British film and television directors have been of relevant importance for more than a century, although their peak was concentrated in 1936 and reached their “golden age” during 1940, when directors of the stature of Michael Powel, Carol Reed, and David Lean created works that were acclaimed around the world.
However, many other directors have accumulated a great deal of success, thus creating what is known as their identity within the British film industry, always seeking to compete with the American one.
In fact, in the course of 2009, films were produced that raised two million dollars around the world, representing a 7% share; while at the UK level it was 17% of everything collected within the film industry.
Classic British Directors
Some British directors have been known for their long and prolific careers, both in film and on television; so we will introduce you to some of these important and influential geniuses of this type of art:
Alfred Hitchcock’s life spanned from 1899 to 1980, while his career bore fruit for more than six decades; going through two world wars and getting more than 50 feature films.
This director played with the emotions of his audience, creating for them themes of suspense, horror and drama, which he personally supervised through his camera, with scripts, set and characters directed by himself.
The result is already known to many of us, with films ranging from 1935 to 1964 and titles that remain in our memory such as The Birds, Vertigo, Strangers on a Train and many others.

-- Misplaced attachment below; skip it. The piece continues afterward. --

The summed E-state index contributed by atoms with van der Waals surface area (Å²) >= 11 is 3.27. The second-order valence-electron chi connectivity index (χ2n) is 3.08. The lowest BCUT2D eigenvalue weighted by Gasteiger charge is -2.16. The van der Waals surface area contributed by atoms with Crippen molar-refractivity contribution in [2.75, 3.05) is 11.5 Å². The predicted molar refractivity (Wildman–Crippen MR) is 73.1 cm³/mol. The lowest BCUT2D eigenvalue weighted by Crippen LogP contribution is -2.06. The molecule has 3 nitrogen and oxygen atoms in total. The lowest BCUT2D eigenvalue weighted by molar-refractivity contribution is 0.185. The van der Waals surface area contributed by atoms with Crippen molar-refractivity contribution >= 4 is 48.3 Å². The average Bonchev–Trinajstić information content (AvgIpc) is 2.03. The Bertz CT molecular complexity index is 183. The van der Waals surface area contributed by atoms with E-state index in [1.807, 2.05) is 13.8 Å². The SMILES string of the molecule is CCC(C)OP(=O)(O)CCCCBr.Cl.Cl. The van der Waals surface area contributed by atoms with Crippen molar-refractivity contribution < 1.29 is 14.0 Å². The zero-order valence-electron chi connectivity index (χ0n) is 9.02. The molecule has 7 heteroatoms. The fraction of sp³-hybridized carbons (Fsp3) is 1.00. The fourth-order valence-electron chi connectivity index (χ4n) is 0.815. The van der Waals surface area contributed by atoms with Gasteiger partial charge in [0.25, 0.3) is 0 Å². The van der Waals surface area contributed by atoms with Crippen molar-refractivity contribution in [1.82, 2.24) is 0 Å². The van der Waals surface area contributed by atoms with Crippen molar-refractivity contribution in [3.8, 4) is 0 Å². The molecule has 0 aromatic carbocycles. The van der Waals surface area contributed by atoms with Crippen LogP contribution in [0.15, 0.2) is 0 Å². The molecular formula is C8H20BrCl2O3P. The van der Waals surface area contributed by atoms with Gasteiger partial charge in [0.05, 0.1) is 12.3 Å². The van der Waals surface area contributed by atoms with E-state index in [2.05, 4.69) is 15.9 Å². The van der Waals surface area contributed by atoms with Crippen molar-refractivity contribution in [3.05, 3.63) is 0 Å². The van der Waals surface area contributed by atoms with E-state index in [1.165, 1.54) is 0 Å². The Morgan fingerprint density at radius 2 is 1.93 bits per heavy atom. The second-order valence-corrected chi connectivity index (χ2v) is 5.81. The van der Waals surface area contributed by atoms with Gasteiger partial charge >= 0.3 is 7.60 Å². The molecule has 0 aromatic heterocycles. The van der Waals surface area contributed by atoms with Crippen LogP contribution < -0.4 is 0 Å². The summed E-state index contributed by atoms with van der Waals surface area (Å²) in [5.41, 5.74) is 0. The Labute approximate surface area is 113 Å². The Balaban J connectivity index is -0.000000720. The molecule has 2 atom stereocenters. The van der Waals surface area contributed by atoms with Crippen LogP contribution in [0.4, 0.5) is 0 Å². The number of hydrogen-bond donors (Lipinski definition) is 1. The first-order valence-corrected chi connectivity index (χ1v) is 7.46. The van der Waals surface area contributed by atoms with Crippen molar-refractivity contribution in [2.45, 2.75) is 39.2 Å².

This British film director stood out after the war, but gave a lot to talk about to the critics, through films that were part of individual projects such as Peeping Tom during the year 1960, considered as objectionable, because it was the life of a murderer serial.
Over the years his work has been given fair value and his cinematographic work has been recognized.
Surely many of you have had the opportunity to see classics like Lawrence of Arabia from 1962 or Doctor Zhivago from 1965, which were the work of this director as well as the renowned Brief Encounters during the year 1945 that was part of the time of gold of British cinema.
A renowned film director who won an Oscar in 1968 for his performance in the film Oliver, which was based on a musical of the same name.
His career was forged over five decades, directing more than 30 films and standing out with three feature films in particular such as: Odd Man Out corresponding to the year 1947, Fallen Idol of 1948 and finally The Third Man of 1949.
The list of British film and television directors is very wide, there are many other traditional representatives of this art such as Michael Winterbottom, Mike Leigh, Peter Greenaway, Derek Jarman, Stephen Frears, Ken Loach, Bill Douglas, Nicolas Roeg, among others.
Contemporary British Directors
Many consider that the golden age of British cinema continues today, with great series that have been a complete success within the world through festivals and reaching high figures at the box office; some of the directors that are causing a sensation are:
- Steve McQueen with films like 12 Years a Slave which was released in 2013 and won three Oscars.
- Ben Wheatley who stands out during 2014 with A Field in England considered as an original experience admired by critics and by Martin Scorsese, famous American director.
- Duane Hopkins also developed critically acclaimed short films, such as Field in 2001 and in 2003 with Love Me Or Leave Me Alone, winner of the Edinburgh Film Festival for that year.
There are many other important representatives of British film and television directors who have made known the quality of their work within this type of art and who deserve to be named in this post, such as: Sally El Hosaini, Duane Hopkins , Clio Barnard, Gareth Edwards, Andrea Arnold, Lynne Ramsay, Richard Ayoade, and Amma Asante.
All with a lot of artistic talent that is appreciated by the public that enjoys their films.
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